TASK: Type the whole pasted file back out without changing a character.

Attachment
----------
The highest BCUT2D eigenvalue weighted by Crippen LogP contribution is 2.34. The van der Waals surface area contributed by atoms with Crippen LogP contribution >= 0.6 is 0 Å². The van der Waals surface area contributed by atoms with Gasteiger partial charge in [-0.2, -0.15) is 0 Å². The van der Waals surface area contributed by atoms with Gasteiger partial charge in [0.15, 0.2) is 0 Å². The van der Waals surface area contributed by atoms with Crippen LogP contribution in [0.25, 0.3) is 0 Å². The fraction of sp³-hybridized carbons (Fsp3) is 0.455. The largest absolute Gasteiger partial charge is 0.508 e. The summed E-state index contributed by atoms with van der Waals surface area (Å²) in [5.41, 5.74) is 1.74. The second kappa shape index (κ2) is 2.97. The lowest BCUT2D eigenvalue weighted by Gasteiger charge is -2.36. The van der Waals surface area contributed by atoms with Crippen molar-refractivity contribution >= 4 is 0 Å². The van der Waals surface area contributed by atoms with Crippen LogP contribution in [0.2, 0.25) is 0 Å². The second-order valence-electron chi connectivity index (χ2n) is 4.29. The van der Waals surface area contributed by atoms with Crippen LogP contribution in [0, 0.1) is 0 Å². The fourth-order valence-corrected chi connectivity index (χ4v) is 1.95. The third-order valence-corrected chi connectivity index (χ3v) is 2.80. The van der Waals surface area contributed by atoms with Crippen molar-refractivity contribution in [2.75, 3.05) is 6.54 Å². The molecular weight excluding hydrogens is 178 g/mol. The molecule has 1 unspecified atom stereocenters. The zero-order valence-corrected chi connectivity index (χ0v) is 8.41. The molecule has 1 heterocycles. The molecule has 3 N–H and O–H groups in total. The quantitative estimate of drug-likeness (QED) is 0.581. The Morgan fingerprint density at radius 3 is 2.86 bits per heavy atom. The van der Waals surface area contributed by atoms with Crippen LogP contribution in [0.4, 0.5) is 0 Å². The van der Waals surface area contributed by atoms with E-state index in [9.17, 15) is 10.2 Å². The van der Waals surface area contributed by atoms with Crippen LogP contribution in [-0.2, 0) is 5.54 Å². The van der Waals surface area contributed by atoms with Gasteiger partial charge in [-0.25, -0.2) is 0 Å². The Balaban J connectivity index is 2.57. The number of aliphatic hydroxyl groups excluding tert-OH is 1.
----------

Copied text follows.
The highest BCUT2D eigenvalue weighted by Crippen LogP contribution is 2.34. The van der Waals surface area contributed by atoms with Crippen LogP contribution >= 0.6 is 0 Å². The van der Waals surface area contributed by atoms with Gasteiger partial charge in [-0.2, -0.15) is 0 Å². The van der Waals surface area contributed by atoms with Gasteiger partial charge in [0.15, 0.2) is 0 Å². The van der Waals surface area contributed by atoms with Crippen LogP contribution in [0.25, 0.3) is 0 Å². The fraction of sp³-hybridized carbons (Fsp3) is 0.455. The largest absolute Gasteiger partial charge is 0.508 e. The summed E-state index contributed by atoms with van der Waals surface area (Å²) in [5.41, 5.74) is 1.74. The second kappa shape index (κ2) is 2.97. The lowest BCUT2D eigenvalue weighted by Gasteiger charge is -2.36. The van der Waals surface area contributed by atoms with Crippen molar-refractivity contribution >= 4 is 0 Å². The van der Waals surface area contributed by atoms with Crippen LogP contribution in [0.2, 0.25) is 0 Å². The second-order valence-electron chi connectivity index (χ2n) is 4.29. The van der Waals surface area contributed by atoms with Crippen LogP contribution in [0, 0.1) is 0 Å². The fourth-order valence-corrected chi connectivity index (χ4v) is 1.95. The third-order valence-corrected chi connectivity index (χ3v) is 2.80. The van der Waals surface area contributed by atoms with Crippen molar-refractivity contribution in [2.75, 3.05) is 6.54 Å². The molecular weight excluding hydrogens is 178 g/mol. The molecule has 1 unspecified atom stereocenters. The zero-order valence-corrected chi connectivity index (χ0v) is 8.41. The molecule has 1 heterocycles. The molecule has 3 N–H and O–H groups in total. The quantitative estimate of drug-likeness (QED) is 0.581. The Morgan fingerprint density at radius 3 is 2.86 bits per heavy atom. The van der Waals surface area contributed by atoms with Crippen LogP contribution in [0.4, 0.5) is 0 Å². The van der Waals surface area contributed by atoms with E-state index in [9.17, 15) is 10.2 Å². The van der Waals surface area contributed by atoms with Crippen LogP contribution in [-0.2, 0) is 5.54 Å². The van der Waals surface area contributed by atoms with Gasteiger partial charge in [-0.25, -0.2) is 0 Å². The Balaban J connectivity index is 2.57. The number of aliphatic hydroxyl groups excluding tert-OH is 1.